Anyone who has been stuck in big-city gridlock lately may find this hard to believe, but millions of Westerners are giving up their cars.
Experts say our love affair with the automobile is ending, and that could change much more than how we get around – it presents both an opportunity and an imperative to rethink how we build cities, how governments budget and even the contours of the political landscape.
The most detailed picture of the trend comes from the United States, where the distance driven by Americans per capita each year flatlined at the turn of the century and has been dropping for six years. By last spring, Americans were driving the same distance as they had in 1998.
The data are similar in Europe, Australia and Japan. And, although Canada doesn't keep national statistics on individual driving habits, Australian researcher Jeff Kenworthy has found that driving in the nation's five largest cities, combined, declined by 1.7 per cent per capita from 1995 to 2006.
If developed countries are reaching “peak car,” as some transportation experts are calling it, it's not just a product of high unemployment or skyrocketing fuel prices, as the pattern began to show up years before the 2008 financial crisis.
Nor is it primarily a matter of people feeling guilted into reducing their car use for the sake of the climate and the environment – the threat of separating people from their wheels (or taxing their fuel use) has long been one of the green movement's biggest stumbling blocks.
Indeed, the shift is so gradual and widespread that it's clearly not a product of any “war on the car” or other ideological campaign. Rather, it's a byproduct of a stage of development that cities were probably destined to reach ever since the dawn of the automobile age: Finding themselves caught in an uncomfortable tangle of urban sprawl, population growth and plain individual inconvenience, people, one by one, are just quietly opting out.
Adie Tomer, an infrastructure researcher at the Brookings Institution in Washington, D.C., was one of the first to spot the trend. “To me, it suggests we've started to hit this wall as far as how far and how much people are willing to drive,” he says.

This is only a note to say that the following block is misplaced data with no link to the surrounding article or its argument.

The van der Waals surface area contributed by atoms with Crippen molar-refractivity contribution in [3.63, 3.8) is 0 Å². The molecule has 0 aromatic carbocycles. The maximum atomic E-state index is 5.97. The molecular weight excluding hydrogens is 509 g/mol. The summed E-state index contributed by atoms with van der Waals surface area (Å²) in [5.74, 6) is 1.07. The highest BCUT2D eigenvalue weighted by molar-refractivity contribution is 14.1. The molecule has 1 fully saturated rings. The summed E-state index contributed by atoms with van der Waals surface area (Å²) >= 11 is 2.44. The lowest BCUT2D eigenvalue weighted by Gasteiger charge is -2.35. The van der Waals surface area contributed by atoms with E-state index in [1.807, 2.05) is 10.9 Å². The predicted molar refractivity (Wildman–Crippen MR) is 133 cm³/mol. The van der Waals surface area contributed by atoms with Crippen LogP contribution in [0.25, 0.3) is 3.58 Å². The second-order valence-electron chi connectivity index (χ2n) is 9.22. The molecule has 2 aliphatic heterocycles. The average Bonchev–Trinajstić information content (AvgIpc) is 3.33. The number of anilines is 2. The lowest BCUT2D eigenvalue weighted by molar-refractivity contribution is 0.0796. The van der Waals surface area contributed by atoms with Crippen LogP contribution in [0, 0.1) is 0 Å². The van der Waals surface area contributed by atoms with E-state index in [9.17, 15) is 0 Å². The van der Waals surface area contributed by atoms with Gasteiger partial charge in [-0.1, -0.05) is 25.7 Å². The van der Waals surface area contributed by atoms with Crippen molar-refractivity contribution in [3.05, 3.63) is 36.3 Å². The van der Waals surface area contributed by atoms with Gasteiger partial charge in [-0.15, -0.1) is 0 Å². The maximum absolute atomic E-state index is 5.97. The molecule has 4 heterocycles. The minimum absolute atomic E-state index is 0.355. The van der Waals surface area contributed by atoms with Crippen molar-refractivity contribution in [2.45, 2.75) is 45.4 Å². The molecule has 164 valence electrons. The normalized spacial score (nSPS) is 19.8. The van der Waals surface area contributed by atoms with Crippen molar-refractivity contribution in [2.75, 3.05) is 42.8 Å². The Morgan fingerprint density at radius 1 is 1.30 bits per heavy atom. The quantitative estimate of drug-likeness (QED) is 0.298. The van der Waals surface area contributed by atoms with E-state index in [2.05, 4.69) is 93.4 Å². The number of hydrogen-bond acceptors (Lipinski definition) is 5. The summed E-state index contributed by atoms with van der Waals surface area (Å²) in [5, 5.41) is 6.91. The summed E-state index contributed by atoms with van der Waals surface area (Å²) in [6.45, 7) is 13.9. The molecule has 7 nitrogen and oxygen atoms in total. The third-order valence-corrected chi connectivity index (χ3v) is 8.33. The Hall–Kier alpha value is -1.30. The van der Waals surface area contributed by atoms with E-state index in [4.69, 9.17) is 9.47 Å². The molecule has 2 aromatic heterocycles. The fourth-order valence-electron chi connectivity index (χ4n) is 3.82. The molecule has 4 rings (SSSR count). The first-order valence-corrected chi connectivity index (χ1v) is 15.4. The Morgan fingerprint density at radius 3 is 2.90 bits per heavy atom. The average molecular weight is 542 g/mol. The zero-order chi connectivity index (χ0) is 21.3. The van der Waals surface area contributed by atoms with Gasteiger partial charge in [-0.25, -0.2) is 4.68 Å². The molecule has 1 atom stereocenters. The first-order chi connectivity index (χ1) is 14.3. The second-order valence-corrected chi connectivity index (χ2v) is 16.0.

No one is suggesting the car is about to disappear from North American roads – 85 per cent of us still either drive or carpool to work. But as suburbs spread out, commute times slow to a crawl and the cost of operating a vehicle climbs higher, even hard-core drivers are making what British Columbia transportation consultant Todd Litman calls a “rational choice” to find other alternatives.
“If you're a typical North American, at the end of a long, stressful day at work, you're not saying, ‘I can't wait to get in my car. I would just love to go for a drive.' It's much more likely you'll say, ‘I wish I could go for a walk,' ” says Mr. Litman, executive director of the Victoria Transport Policy Institute.
That's the point at which people run up against what's called the Marchetti Wall – the psychological barrier against spending more than about an hour getting to work or coming home.
The concept is named for a Venetian physicist named Cesare Marchetti, who posited not only that human beings instinctively adjust their lives to avoid travelling more than that amount every day, but that we've been doing so since the Neolithic era, even as modes and speeds of transportation have advanced.
Suburban Toronto resident Margaret Giles hit the wall one day sitting in her 2003 Toyota Corolla, stuck yet again in heavy traffic. She had already spent more than an hour trying to travel the 13 kilometres between her job at a downtown law office and home, and there seemed to be no end in sight.
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